sevenbridges-r is an R/Bioconductor package that provides an interface for the Seven Bridges Platform (US, EU, China), Cancer Genomics Cloud, Cavatica, and DataSTAGE Powered by Seven Bridges public APIs.
The Seven Bridges Platform is a cloud-based environment for conducting bioinformatics analysis. It is a central hub for teams to store, analyze, and jointly interpret their bioinformatic data. The Platform co-locates analysis pipelines alongside the largest genomic datasets to optimize processing, allocating storage, and compute resources on demand.
The Cancer Genomics Cloud (CGC), powered by Seven Bridges, is also a cloud-based computation environment. It was built as one of three pilot systems funded by the National Cancer Institute to explore the paradigm of colocalizing massive genomics datasets, like The Cancer Genomics Atlas (TCGA), alongside secure and scalable computational resources to analyze them. The CGC makes more than a petabyte of multi-dimensional data available immediately to authorized researchers. You can add your data to analyze alongside TCGA using predefined analytical workflows or your own tools.
Cavatica, powered by Seven Bridges, is a data analysis and sharing platform designed to accelerate discovery in a scalable, cloud-based compute environment where data, results, and workflows are shared among the world’s research community. Cavatica is built in collaboration with the Children Hospital of Philadelphia and it is focused on pediatric data.
First, check the version of R you are using with the following command (in R):
If you are not running the latest release version of R, install or upgrade with these instructions. If you are using RStudio, restart RStudio after installing R. RStudio will detect the new installation.
This is recommended for most users as it is the most stable version.
You can install the package from the
release branch on Bioconductor using
If you are developing tools under the
devel branch or use the development version of R and Bioconductor, install the package from the Bioconductor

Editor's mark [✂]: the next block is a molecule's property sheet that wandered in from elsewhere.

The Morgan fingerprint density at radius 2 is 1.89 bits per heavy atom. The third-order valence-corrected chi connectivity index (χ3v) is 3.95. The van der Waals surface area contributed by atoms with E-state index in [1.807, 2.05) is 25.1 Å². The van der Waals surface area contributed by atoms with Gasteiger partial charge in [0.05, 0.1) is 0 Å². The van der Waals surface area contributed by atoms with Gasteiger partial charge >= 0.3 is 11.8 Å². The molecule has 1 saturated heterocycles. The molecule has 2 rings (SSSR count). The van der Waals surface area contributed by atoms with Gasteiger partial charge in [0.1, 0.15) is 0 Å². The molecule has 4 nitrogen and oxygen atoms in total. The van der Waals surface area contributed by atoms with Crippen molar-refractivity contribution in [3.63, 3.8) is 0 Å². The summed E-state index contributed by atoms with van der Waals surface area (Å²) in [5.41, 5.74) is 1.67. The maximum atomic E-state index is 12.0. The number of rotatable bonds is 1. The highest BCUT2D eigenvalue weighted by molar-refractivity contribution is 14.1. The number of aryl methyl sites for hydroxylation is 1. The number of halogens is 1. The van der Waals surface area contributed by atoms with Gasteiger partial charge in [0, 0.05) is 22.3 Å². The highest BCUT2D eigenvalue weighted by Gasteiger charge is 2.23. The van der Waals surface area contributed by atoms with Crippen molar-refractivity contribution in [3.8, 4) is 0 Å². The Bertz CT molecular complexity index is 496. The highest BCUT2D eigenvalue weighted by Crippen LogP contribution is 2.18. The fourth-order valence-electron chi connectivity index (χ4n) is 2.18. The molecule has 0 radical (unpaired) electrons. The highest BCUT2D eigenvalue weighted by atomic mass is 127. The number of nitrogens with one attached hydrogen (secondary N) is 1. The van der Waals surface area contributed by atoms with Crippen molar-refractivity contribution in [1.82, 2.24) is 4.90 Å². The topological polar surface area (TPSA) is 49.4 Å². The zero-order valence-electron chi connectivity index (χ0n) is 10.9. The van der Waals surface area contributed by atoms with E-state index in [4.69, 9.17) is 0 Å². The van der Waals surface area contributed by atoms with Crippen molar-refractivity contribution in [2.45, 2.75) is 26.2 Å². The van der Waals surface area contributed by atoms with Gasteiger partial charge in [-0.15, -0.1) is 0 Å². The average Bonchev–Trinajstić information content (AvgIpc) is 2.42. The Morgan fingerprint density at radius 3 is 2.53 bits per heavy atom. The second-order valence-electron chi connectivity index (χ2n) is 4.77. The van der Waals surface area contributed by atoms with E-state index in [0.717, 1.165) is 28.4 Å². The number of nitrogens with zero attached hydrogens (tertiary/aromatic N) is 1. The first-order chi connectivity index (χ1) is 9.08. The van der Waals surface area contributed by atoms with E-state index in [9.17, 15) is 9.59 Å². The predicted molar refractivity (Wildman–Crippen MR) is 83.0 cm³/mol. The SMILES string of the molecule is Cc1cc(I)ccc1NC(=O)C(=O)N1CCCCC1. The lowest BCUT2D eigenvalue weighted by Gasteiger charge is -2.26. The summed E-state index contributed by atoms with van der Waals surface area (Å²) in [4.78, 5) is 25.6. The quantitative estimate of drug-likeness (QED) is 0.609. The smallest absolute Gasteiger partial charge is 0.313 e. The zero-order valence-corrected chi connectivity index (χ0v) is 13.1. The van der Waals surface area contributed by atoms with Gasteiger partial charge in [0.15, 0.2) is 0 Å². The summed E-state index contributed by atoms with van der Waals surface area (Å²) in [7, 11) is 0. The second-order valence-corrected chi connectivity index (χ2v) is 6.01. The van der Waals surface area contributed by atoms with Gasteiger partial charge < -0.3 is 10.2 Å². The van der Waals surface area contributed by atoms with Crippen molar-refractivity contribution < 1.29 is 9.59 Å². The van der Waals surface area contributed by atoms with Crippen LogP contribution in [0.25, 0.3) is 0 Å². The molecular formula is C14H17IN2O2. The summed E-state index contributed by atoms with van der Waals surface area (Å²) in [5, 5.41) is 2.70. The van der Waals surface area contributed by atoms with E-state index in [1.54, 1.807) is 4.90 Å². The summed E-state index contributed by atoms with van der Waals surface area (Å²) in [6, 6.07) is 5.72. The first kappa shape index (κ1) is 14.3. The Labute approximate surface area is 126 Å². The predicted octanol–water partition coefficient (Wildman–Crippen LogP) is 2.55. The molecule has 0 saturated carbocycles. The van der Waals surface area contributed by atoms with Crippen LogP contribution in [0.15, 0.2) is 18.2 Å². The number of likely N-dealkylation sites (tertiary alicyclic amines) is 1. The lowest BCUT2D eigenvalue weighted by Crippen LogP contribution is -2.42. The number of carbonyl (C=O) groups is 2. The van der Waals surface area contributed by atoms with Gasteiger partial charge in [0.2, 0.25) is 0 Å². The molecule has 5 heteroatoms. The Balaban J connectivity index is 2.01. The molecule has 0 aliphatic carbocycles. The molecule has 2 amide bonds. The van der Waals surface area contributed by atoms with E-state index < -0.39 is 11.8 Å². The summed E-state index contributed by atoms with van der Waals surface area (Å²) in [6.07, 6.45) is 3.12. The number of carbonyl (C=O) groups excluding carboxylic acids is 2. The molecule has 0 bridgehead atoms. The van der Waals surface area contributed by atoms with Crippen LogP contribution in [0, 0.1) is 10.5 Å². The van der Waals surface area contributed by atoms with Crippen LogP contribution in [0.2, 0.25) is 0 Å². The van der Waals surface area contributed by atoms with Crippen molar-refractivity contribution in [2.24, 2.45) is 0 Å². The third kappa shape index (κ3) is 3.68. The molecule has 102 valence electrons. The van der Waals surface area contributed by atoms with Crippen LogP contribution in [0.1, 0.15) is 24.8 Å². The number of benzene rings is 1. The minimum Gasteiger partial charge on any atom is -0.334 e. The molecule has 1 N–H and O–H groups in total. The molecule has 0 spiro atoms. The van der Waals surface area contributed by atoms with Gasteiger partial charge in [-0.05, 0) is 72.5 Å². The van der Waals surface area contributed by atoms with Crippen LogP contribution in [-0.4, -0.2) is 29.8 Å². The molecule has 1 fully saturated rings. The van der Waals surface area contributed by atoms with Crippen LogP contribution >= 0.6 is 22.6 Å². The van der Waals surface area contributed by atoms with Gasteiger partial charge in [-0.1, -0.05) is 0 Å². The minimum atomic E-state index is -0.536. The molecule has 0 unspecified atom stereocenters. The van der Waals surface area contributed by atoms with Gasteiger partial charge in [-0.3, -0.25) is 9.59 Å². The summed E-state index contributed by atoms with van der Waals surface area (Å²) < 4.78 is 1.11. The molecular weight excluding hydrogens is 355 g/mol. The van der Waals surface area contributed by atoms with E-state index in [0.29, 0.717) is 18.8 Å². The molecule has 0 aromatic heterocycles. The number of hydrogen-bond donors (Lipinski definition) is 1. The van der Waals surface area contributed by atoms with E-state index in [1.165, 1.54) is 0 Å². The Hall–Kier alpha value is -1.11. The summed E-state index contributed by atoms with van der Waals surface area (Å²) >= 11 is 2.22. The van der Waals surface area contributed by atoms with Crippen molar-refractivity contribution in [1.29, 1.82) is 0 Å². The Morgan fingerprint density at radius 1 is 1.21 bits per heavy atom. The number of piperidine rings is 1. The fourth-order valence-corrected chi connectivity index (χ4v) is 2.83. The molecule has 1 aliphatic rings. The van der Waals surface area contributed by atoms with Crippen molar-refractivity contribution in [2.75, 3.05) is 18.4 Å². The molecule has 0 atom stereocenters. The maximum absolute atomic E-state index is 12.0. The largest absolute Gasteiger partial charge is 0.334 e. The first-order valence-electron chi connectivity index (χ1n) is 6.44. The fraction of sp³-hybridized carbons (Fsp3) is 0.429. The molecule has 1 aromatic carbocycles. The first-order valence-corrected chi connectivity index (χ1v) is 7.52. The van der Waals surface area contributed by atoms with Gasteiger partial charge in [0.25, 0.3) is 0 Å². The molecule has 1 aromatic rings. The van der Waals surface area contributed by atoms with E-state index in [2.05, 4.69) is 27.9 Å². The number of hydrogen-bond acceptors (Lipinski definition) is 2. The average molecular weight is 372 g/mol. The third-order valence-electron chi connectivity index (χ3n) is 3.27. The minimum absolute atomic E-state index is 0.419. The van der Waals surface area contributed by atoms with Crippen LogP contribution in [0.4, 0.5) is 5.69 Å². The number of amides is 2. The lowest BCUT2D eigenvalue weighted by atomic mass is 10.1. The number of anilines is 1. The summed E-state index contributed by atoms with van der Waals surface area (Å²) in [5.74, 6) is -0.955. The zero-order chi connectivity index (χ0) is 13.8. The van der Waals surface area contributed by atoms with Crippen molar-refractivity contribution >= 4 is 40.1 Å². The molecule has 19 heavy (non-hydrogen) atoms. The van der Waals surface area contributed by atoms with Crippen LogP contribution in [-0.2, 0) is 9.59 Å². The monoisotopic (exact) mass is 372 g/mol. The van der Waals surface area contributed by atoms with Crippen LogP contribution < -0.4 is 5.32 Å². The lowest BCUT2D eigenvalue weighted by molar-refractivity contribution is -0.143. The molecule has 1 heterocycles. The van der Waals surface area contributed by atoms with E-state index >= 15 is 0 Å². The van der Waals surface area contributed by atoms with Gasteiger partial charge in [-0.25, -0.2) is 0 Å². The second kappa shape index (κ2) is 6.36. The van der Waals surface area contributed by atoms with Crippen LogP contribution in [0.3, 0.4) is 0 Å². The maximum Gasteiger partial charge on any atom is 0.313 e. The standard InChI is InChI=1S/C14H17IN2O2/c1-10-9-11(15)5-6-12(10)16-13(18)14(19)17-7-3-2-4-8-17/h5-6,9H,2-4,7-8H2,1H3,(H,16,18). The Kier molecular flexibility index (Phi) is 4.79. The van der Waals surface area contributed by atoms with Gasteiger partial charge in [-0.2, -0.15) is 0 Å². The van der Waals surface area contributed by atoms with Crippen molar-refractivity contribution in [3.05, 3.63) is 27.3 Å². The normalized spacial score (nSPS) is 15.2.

devel branch. You probably also want to install R-devel first by following the directions in “Using the ‘Devel’ Version of Bioconductor”.
To install the
sevenbridges package from the
devel branch, use
To try the latest features, please install the package directly from GitHub. We push to the Bioconductor branch (
sevenbridges package from GitHub requires you have the
devtools package. If you do not have
devtools, install it from CRAN first.
You may get an error for missing system dependecies such as curl and ssl. You probably need to do the following first in order to install
devtools and to build vignettes since you need
pandoc under Ubuntu.
devtools is installed, install the latest version of
sevenbridges from GitHub:
install.packages("BiocManager") devtools::install_github( "sbg/sevenbridges-r", repos = BiocManager::repositories(), build_vignettes = TRUE, dependencies = TRUE )
If you have trouble with
pandoc and do not want to install it, set
build_vignettes = FALSE to avoid building the vignettes.
sevenbridges package includes the following features:
Multiple authentication methods support.
sbg_set_env(token = "your_token", url = "https://cgc-api.sbgenomics.com/v2") a <- Auth(from = "env")
a <- Auth(from = "file", profile_name = "aws-us-username")
vignette("api", package = "sevenbridges") for technical details about all available authentication methods.
A complete API R client with a user-friendly, object-oriented API with printing and support operations for API requests relating to users, billing, projects, files, apps, and tasks. Short examples are also included, as shown below:
# Get a project by pattern-matching its name p <- a$project("demo") # Get a project by its id p <- a$project(id = "username/demo") # Delete files from a project p$file("sample.tz")$delete() # Upload fies from a folder to a project and include file metadata p$upload("folder_path", metadata = list(platform = "Illumina"))
A task monitoring hook which allows you to add a hook function to specific task statuses as you monitor a task. For example, you can opt to receive an email when the task is completed or specify to download all files produced by the task, as shown below:
Batch tasks by metadata and by item.
# Batch by item (tsk <- p$task_add( name = "RNA DE report new batch 2", description = "RNA DE analysis report", app = rna.app$id, batch = batch(input = "bamfiles"), inputs = list( bamfiles = bamfiles.in, design = design.in, gtffile = gtf.in ) )) # Batch by metadata. Note that input files must # have relevant metadata fields specified. (tsk <- p$task_add( name = "RNA DE report new batch 3", description = "RNA DE analysis report", app = rna.app$id, batch = batch( input = "fastq", c("metadata.sample_id", "metadata.library_id") ), inputs = list( bamfiles = bamfiles.in, design = design.in, gtffile = gtf.in ) ))